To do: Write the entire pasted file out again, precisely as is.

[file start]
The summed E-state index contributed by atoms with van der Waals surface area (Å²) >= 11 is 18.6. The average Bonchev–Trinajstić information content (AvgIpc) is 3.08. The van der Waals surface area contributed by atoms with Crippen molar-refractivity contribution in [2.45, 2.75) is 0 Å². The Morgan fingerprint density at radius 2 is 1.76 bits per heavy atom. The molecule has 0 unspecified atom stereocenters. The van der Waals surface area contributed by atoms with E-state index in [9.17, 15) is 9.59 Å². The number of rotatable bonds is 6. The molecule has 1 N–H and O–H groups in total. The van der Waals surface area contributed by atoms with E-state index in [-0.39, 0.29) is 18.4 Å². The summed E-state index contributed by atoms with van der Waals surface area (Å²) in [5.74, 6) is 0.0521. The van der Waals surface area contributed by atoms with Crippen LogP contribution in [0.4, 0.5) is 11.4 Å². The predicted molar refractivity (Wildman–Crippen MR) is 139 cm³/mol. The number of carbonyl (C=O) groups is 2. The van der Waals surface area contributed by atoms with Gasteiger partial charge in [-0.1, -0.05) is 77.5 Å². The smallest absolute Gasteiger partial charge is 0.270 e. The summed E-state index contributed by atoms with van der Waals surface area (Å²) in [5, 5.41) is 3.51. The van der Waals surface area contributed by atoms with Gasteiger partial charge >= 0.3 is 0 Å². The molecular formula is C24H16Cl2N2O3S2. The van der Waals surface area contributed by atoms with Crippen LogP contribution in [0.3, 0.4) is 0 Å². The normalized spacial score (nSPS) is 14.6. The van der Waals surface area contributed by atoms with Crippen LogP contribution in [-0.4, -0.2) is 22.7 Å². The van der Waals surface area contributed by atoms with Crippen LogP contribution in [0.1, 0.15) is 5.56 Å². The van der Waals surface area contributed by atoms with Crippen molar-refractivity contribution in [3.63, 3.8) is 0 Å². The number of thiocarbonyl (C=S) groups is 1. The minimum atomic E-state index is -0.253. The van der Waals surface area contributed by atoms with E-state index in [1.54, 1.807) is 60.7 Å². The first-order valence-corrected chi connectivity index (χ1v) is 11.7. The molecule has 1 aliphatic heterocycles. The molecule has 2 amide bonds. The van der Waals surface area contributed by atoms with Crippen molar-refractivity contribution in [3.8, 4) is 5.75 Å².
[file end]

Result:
The summed E-state index contributed by atoms with van der Waals surface area (Å²) >= 11 is 18.6. The average Bonchev–Trinajstić information content (AvgIpc) is 3.08. The van der Waals surface area contributed by atoms with Crippen molar-refractivity contribution in [2.45, 2.75) is 0 Å². The Morgan fingerprint density at radius 2 is 1.76 bits per heavy atom. The molecule has 0 unspecified atom stereocenters. The van der Waals surface area contributed by atoms with E-state index in [9.17, 15) is 9.59 Å². The number of rotatable bonds is 6. The molecule has 1 N–H and O–H groups in total. The van der Waals surface area contributed by atoms with E-state index in [-0.39, 0.29) is 18.4 Å². The summed E-state index contributed by atoms with van der Waals surface area (Å²) in [5.74, 6) is 0.0521. The van der Waals surface area contributed by atoms with Crippen LogP contribution in [0.4, 0.5) is 11.4 Å². The predicted molar refractivity (Wildman–Crippen MR) is 139 cm³/mol. The number of carbonyl (C=O) groups is 2. The van der Waals surface area contributed by atoms with Gasteiger partial charge in [-0.1, -0.05) is 77.5 Å². The smallest absolute Gasteiger partial charge is 0.270 e. The summed E-state index contributed by atoms with van der Waals surface area (Å²) in [5, 5.41) is 3.51. The van der Waals surface area contributed by atoms with Gasteiger partial charge >= 0.3 is 0 Å². The molecular formula is C24H16Cl2N2O3S2. The van der Waals surface area contributed by atoms with Crippen LogP contribution in [0.3, 0.4) is 0 Å². The normalized spacial score (nSPS) is 14.6. The van der Waals surface area contributed by atoms with Crippen LogP contribution in [-0.4, -0.2) is 22.7 Å². The van der Waals surface area contributed by atoms with Crippen LogP contribution in [0.1, 0.15) is 5.56 Å². The van der Waals surface area contributed by atoms with Crippen molar-refractivity contribution in [3.63, 3.8) is 0 Å². The number of thiocarbonyl (C=S) groups is 1. The minimum atomic E-state index is -0.253. The van der Waals surface area contributed by atoms with E-state index in [1.54, 1.807) is 60.7 Å². The first-order valence-corrected chi connectivity index (χ1v) is 11.7. The molecule has 1 aliphatic heterocycles. The molecule has 2 amide bonds. The van der Waals surface area contributed by atoms with Crippen molar-refractivity contribution in [3.8, 4) is 5.75 Å².